Should I just pursue fertility treatment?
I’m 43 and my partner is 47. He has a daughter from a previous relationship, who is now 26.
I was told at the age of 18 that I have polycystic ovaries and that I would probably need help with trying to start a family. I am now finding it rather difficult as all my friends and family are having children. Obviously, I’m very happy for them, but feel so disappointed in my own life without children.
We have discussed starting a family and my partner said he’s not against the idea of having another child and “if it happens, it happens”. He has suggested that we start trying next year when we have our new business up and running.
The problem is, he also has problems that would probably affect our chances of conceiving in that he suffers with delayed ejaculation. He also never seems to want to have sex when I’m actually ovulating.
I’m beginning to resent him for this now as I don’t think he is being honest with me about his desire to start a family. I don’t know what to do. Shall I stay with him and just hope for the best or should I go it alone and pay for fertility treatment and a sperm donor?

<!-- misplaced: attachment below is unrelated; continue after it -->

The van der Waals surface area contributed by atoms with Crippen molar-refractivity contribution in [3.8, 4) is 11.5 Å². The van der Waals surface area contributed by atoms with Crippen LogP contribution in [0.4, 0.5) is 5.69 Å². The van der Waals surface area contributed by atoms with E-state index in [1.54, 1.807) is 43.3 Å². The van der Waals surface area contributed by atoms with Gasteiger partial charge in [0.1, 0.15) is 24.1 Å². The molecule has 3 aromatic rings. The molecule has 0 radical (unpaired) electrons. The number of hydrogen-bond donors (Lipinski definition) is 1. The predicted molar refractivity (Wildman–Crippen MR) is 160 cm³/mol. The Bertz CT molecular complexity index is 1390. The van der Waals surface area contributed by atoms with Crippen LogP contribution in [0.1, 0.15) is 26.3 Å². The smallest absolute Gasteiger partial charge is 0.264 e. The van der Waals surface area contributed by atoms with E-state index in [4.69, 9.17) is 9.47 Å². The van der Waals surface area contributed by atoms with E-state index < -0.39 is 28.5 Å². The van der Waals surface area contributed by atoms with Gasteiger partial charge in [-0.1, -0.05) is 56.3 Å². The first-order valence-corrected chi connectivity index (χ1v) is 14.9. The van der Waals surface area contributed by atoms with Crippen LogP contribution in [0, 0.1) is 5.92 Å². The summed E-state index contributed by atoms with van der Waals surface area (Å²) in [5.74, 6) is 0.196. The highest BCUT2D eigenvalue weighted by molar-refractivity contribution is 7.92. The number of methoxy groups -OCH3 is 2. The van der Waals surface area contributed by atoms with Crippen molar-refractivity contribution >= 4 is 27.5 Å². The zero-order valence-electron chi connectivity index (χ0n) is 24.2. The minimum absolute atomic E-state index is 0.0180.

You’ve probably read all the stats and know that a woman’s fertility declines rapidly after her mid-30s, so time is definitely not on your side. And, given that you both also have health issues that could affect your chances of conceiving, then I don’t think you can rely on getting pregnant naturally.
I think saying “if it happens, it happens” and delaying it to next year is not showing any real commitment, especially when he knows that the chances of you conceiving naturally are slim.
If having a baby is very important to you, then you have to start talking to him now about the possibility of fertility treatment and how he feels about it.
I think it would also be a good idea to have some fertility checks. The chances of IVF being successful also decline with age so, if you did go down the treatment route, you may also have to look at egg donation.
There are, of course, other options – adoption and surrogacy, which you could make part of the discussion. But none of these routes are a walk in the park – they’re all emotionally challenging and, in the case of IVF, physically demanding too – so they require 100% commitment from both partners.
As far as your relationship goes, this is a tough one. If your partner ends up admitting to you that, actually, he doesn’t want to have a child, then you have to decide if you’re willing to live with that decision.
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